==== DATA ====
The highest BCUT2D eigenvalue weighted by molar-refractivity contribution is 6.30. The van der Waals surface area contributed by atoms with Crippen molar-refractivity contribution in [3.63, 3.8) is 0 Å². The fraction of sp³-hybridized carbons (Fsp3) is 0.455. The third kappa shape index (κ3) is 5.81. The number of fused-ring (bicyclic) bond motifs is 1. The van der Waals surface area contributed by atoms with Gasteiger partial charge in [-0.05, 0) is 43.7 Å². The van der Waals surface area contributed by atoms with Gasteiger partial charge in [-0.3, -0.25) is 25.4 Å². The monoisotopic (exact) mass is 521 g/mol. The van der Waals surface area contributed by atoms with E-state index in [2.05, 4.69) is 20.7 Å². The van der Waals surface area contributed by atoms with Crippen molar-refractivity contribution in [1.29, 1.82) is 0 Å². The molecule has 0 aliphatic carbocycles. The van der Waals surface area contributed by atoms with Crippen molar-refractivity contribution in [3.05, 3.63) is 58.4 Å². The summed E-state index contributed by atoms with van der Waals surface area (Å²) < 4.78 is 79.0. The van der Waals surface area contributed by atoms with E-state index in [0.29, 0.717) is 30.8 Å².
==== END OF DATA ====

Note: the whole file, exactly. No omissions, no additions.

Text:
The highest BCUT2D eigenvalue weighted by molar-refractivity contribution is 6.30. The van der Waals surface area contributed by atoms with Crippen molar-refractivity contribution in [3.63, 3.8) is 0 Å². The fraction of sp³-hybridized carbons (Fsp3) is 0.455. The third kappa shape index (κ3) is 5.81. The number of fused-ring (bicyclic) bond motifs is 1. The van der Waals surface area contributed by atoms with Gasteiger partial charge in [-0.05, 0) is 43.7 Å². The van der Waals surface area contributed by atoms with Gasteiger partial charge in [-0.3, -0.25) is 25.4 Å². The monoisotopic (exact) mass is 521 g/mol. The van der Waals surface area contributed by atoms with E-state index in [2.05, 4.69) is 20.7 Å². The van der Waals surface area contributed by atoms with Crippen molar-refractivity contribution in [1.29, 1.82) is 0 Å². The molecule has 0 aliphatic carbocycles. The van der Waals surface area contributed by atoms with Crippen molar-refractivity contribution in [3.05, 3.63) is 58.4 Å². The summed E-state index contributed by atoms with van der Waals surface area (Å²) < 4.78 is 79.0. The van der Waals surface area contributed by atoms with E-state index in [0.29, 0.717) is 30.8 Å².